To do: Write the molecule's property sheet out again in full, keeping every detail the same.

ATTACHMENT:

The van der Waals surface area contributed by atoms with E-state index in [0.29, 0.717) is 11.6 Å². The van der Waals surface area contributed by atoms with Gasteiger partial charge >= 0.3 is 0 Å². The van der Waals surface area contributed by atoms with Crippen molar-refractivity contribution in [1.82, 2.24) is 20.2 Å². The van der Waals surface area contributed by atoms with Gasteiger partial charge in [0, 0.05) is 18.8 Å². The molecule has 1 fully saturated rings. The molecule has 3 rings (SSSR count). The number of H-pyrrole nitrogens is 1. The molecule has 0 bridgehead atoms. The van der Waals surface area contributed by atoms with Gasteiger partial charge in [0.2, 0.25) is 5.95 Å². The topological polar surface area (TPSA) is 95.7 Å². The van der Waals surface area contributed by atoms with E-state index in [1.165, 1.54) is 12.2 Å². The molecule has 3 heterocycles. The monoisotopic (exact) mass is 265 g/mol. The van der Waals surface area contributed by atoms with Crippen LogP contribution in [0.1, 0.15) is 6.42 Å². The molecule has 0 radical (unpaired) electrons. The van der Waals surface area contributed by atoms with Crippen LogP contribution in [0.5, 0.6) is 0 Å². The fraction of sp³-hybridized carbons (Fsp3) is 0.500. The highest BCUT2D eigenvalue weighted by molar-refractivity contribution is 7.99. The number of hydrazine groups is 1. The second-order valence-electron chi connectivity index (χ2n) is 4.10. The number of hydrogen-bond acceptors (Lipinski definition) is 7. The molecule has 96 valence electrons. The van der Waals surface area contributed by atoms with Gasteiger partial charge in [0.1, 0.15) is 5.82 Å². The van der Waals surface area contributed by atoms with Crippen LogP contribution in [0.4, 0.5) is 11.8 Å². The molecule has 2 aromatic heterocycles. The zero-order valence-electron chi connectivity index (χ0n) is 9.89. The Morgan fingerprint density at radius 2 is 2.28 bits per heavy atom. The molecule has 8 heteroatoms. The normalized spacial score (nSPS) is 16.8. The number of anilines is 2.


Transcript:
The van der Waals surface area contributed by atoms with E-state index in [0.29, 0.717) is 11.6 Å². The van der Waals surface area contributed by atoms with Gasteiger partial charge >= 0.3 is 0 Å². The van der Waals surface area contributed by atoms with Crippen molar-refractivity contribution in [1.82, 2.24) is 20.2 Å². The van der Waals surface area contributed by atoms with Gasteiger partial charge in [0, 0.05) is 18.8 Å². The molecule has 1 fully saturated rings. The molecule has 3 rings (SSSR count). The number of H-pyrrole nitrogens is 1. The molecule has 0 bridgehead atoms. The van der Waals surface area contributed by atoms with Gasteiger partial charge in [0.2, 0.25) is 5.95 Å². The topological polar surface area (TPSA) is 95.7 Å². The van der Waals surface area contributed by atoms with E-state index in [1.165, 1.54) is 12.2 Å². The molecule has 3 heterocycles. The monoisotopic (exact) mass is 265 g/mol. The van der Waals surface area contributed by atoms with Crippen LogP contribution in [0.1, 0.15) is 6.42 Å². The molecule has 0 radical (unpaired) electrons. The van der Waals surface area contributed by atoms with Crippen LogP contribution in [0.5, 0.6) is 0 Å². The fraction of sp³-hybridized carbons (Fsp3) is 0.500. The highest BCUT2D eigenvalue weighted by molar-refractivity contribution is 7.99. The number of hydrazine groups is 1. The second-order valence-electron chi connectivity index (χ2n) is 4.10. The number of hydrogen-bond acceptors (Lipinski definition) is 7. The molecule has 96 valence electrons. The van der Waals surface area contributed by atoms with Gasteiger partial charge in [0.1, 0.15) is 5.82 Å². The van der Waals surface area contributed by atoms with Crippen LogP contribution in [0.4, 0.5) is 11.8 Å². The molecule has 2 aromatic heterocycles. The zero-order valence-electron chi connectivity index (χ0n) is 9.89. The Morgan fingerprint density at radius 2 is 2.28 bits per heavy atom. The molecule has 8 heteroatoms. The normalized spacial score (nSPS) is 16.8. The number of anilines is 2.